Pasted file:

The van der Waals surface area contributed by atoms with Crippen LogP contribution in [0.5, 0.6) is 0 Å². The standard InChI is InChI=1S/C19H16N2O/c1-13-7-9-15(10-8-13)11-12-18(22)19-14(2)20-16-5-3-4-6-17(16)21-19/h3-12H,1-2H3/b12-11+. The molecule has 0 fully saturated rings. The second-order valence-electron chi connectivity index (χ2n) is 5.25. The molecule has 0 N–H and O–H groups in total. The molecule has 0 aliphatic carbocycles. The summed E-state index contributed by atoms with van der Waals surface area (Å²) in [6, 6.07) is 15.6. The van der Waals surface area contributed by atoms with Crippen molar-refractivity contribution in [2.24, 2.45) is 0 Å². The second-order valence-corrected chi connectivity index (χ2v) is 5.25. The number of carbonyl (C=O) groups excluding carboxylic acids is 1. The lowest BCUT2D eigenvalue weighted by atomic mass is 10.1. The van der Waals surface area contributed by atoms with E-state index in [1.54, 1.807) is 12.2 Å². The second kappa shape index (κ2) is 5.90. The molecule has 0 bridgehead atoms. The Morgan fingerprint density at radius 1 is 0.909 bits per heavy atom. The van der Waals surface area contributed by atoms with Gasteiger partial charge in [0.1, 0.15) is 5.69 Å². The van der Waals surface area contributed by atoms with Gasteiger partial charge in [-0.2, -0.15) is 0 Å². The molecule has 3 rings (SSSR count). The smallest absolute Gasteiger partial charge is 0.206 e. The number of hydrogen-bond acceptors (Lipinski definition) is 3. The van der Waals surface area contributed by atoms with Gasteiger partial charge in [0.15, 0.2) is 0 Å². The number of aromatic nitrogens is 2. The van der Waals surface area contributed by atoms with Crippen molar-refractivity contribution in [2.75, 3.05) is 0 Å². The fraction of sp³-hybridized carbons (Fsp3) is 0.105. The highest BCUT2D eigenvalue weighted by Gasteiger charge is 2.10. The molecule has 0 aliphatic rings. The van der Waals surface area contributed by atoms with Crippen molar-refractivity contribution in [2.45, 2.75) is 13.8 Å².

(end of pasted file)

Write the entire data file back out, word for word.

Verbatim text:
The van der Waals surface area contributed by atoms with Crippen LogP contribution in [0.5, 0.6) is 0 Å². The standard InChI is InChI=1S/C19H16N2O/c1-13-7-9-15(10-8-13)11-12-18(22)19-14(2)20-16-5-3-4-6-17(16)21-19/h3-12H,1-2H3/b12-11+. The molecule has 0 fully saturated rings. The second-order valence-electron chi connectivity index (χ2n) is 5.25. The molecule has 0 N–H and O–H groups in total. The molecule has 0 aliphatic carbocycles. The summed E-state index contributed by atoms with van der Waals surface area (Å²) in [6, 6.07) is 15.6. The van der Waals surface area contributed by atoms with Crippen molar-refractivity contribution in [2.24, 2.45) is 0 Å². The second-order valence-corrected chi connectivity index (χ2v) is 5.25. The number of carbonyl (C=O) groups excluding carboxylic acids is 1. The lowest BCUT2D eigenvalue weighted by atomic mass is 10.1. The van der Waals surface area contributed by atoms with E-state index in [1.54, 1.807) is 12.2 Å². The second kappa shape index (κ2) is 5.90. The molecule has 0 bridgehead atoms. The Morgan fingerprint density at radius 1 is 0.909 bits per heavy atom. The van der Waals surface area contributed by atoms with Gasteiger partial charge in [0.1, 0.15) is 5.69 Å². The van der Waals surface area contributed by atoms with Gasteiger partial charge in [-0.2, -0.15) is 0 Å². The molecule has 3 rings (SSSR count). The smallest absolute Gasteiger partial charge is 0.206 e. The number of hydrogen-bond acceptors (Lipinski definition) is 3. The van der Waals surface area contributed by atoms with Gasteiger partial charge in [0.15, 0.2) is 0 Å². The number of aromatic nitrogens is 2. The van der Waals surface area contributed by atoms with Crippen molar-refractivity contribution in [2.75, 3.05) is 0 Å². The fraction of sp³-hybridized carbons (Fsp3) is 0.105. The highest BCUT2D eigenvalue weighted by Gasteiger charge is 2.10. The molecule has 0 aliphatic rings. The van der Waals surface area contributed by atoms with Crippen molar-refractivity contribution in [2.45, 2.75) is 13.8 Å².